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Old 12-09-2018, 11:41 AM
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I would treat a C4 like any other car I own. Start it up, and as long as it won't stall when I engage reverse or first (manual) or drive (automatic), I'd start driving. I'm always very gentle* for the first mile or two, until it warms up, the heat is working. But there's no need to "warm up" the engine before you start moving.

If there's frost or snow on the windows, I generally start the engine, then scrape the windows, then get in and drive. That's more of a convenience thing for me (I want the heat closer to working before I drive off) than any worry about the engine running cold.

Even if you've let it sit idling until it's up to thermostat temp (which is a waste of time and fuel), your final drive lube (rear end), your wheel bearing lube, and everything else not exposed to engine heat isn't up to operating temperature, and you should still drive it gently* until everything is up to operating temperature.

* Gentle driving = keeping revs under 2000 RPMs (V8s, 2500 RPMs for smaller engines), longer stops with less than typical braking, lower speeds through turns and cornering.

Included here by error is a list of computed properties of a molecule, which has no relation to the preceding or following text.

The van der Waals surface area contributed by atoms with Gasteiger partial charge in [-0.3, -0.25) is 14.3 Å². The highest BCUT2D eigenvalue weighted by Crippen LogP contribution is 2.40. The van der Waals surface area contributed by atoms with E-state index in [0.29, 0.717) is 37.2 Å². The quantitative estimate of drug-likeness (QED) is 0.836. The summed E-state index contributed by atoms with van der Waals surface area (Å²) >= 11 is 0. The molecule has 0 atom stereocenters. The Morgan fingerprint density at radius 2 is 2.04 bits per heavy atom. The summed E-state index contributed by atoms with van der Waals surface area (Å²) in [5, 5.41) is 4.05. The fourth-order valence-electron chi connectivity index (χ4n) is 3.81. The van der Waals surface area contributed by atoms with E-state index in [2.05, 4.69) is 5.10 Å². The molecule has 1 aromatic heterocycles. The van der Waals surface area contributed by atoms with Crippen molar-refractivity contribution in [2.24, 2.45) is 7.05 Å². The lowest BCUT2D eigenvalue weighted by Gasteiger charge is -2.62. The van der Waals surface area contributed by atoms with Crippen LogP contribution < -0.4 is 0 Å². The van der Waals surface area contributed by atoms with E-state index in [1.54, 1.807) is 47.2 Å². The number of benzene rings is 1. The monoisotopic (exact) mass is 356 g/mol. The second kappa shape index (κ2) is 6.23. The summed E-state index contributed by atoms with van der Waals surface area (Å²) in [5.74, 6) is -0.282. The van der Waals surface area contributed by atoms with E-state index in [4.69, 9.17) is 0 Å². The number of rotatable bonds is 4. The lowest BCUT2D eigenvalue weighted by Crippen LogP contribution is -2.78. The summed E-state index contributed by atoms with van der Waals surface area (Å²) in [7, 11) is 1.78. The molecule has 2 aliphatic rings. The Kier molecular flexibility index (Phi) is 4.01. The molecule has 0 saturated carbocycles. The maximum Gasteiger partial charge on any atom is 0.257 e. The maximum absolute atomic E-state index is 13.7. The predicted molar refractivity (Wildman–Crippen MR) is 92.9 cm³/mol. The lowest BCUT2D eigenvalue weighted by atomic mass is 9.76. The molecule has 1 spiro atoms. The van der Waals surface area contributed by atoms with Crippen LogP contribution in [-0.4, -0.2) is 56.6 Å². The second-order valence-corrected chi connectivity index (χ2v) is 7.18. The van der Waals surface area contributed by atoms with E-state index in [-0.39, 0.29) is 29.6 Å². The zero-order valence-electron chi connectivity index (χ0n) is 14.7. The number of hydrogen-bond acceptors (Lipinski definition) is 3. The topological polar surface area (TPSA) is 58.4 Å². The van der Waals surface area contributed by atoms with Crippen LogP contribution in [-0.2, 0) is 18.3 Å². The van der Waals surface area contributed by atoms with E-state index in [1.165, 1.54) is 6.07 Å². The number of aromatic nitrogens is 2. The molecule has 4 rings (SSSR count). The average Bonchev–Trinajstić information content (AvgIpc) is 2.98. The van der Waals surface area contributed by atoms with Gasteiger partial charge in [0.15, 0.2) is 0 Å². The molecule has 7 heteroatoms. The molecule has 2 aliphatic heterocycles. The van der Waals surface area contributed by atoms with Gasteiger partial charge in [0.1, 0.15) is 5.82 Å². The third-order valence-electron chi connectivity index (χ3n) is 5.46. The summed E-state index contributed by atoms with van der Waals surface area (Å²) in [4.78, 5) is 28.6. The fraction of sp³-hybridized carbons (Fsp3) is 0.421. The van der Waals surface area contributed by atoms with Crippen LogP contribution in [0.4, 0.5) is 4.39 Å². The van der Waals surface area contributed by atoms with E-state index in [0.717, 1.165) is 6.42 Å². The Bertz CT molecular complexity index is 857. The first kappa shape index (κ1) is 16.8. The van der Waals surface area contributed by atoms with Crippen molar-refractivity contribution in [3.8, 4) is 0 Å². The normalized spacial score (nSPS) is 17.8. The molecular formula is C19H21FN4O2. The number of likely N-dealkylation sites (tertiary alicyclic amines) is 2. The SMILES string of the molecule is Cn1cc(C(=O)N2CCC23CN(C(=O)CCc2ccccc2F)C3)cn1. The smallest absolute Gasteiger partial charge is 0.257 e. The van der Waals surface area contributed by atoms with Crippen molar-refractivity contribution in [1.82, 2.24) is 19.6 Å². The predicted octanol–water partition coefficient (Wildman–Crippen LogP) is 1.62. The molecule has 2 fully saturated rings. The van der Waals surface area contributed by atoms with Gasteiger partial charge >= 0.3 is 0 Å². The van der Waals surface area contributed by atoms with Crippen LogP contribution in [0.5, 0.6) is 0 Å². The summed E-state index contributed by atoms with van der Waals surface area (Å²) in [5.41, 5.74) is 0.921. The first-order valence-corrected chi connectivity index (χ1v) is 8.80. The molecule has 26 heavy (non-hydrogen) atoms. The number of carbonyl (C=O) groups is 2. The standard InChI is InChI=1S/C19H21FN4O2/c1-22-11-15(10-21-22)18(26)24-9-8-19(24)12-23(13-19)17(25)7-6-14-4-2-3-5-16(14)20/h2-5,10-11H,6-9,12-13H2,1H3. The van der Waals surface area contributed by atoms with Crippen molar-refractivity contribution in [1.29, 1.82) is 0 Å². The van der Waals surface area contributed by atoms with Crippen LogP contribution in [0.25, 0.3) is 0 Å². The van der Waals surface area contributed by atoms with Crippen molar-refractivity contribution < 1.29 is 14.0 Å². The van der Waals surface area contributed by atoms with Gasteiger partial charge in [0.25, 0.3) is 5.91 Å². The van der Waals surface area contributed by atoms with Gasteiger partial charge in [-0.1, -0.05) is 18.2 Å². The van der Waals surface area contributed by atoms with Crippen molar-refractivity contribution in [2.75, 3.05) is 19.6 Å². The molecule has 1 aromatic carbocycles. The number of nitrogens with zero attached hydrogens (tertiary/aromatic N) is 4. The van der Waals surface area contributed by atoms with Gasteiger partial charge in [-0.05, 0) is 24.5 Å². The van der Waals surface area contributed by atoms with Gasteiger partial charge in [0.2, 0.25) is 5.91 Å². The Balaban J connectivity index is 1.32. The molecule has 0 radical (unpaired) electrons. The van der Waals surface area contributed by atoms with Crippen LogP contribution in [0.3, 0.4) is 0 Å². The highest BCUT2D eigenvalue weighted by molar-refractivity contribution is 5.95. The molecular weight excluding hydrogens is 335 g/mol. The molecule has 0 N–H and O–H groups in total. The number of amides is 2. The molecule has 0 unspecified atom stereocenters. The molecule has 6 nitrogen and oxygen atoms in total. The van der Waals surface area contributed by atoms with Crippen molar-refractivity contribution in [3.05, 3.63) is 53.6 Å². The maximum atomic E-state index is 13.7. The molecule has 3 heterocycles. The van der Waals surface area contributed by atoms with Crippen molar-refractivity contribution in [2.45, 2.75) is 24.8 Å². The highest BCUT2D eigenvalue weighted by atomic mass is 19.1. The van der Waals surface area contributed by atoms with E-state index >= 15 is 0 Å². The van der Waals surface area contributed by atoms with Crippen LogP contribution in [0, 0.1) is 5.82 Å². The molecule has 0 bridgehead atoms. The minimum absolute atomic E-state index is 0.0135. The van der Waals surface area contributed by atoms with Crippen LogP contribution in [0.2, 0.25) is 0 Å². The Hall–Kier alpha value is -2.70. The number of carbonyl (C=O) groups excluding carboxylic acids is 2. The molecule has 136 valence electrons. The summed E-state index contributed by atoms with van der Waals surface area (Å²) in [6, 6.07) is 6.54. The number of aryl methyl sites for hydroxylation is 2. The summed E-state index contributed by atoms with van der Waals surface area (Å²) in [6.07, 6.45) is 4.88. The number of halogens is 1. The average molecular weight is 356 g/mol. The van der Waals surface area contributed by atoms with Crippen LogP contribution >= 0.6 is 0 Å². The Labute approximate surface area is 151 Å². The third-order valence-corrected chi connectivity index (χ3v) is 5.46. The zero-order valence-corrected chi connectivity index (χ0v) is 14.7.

Last edited by C6_Racer_X; 12-09-2018 at 11:42 AM.
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Old 12-09-2018, 12:00 PM
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Originally Posted by Paul Workman View Post
If you've ever flown a piston engine airplane, you're no doubt aware of the warm up procedure prior to take-off. engine idle speed has long been a tool to bring the motors to operating temp for minimum operating performance - including fuel-injected, computer controlled engine management systems.
Yes BUT.... those are mostly air cooled engines. They might never warm the oil up to a satisfactory temperature if you were to take off with the engine cold. In contrast a water-cooled V8 is going to just keep warming up until the thermostat opens regardless of rpm or speed driven.

By warming it up you are also giving an aircraft engine an opportunity to "eat ****" while still sitting on the ground, during that period when lubrication hasn't reached 100% b4 a steady state (every thing at the same temp, etc) has been reached. Hopefully any fuel contamination (water) reaches the engine BEFORE the take-off roll.

I would argue that a faster warm-up, getting the "choke" off sooner rather than later is probably the better longevity choice for a car engine. That excess fuel scrubs the cylinders, dilutes the oil, etc although it has the benefit of getting the cats lit off faster. I wouldn't hot-rod a cold engine but I wouldn't sit in the driveway idling either. Start and go.
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Old 12-09-2018, 12:11 PM
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I remember doing a scan on a chevy van, I looked at the recorded data when the code set. It was something like 72mph, 115* coolant temp, 80% tps. The guy must have lived near a highway.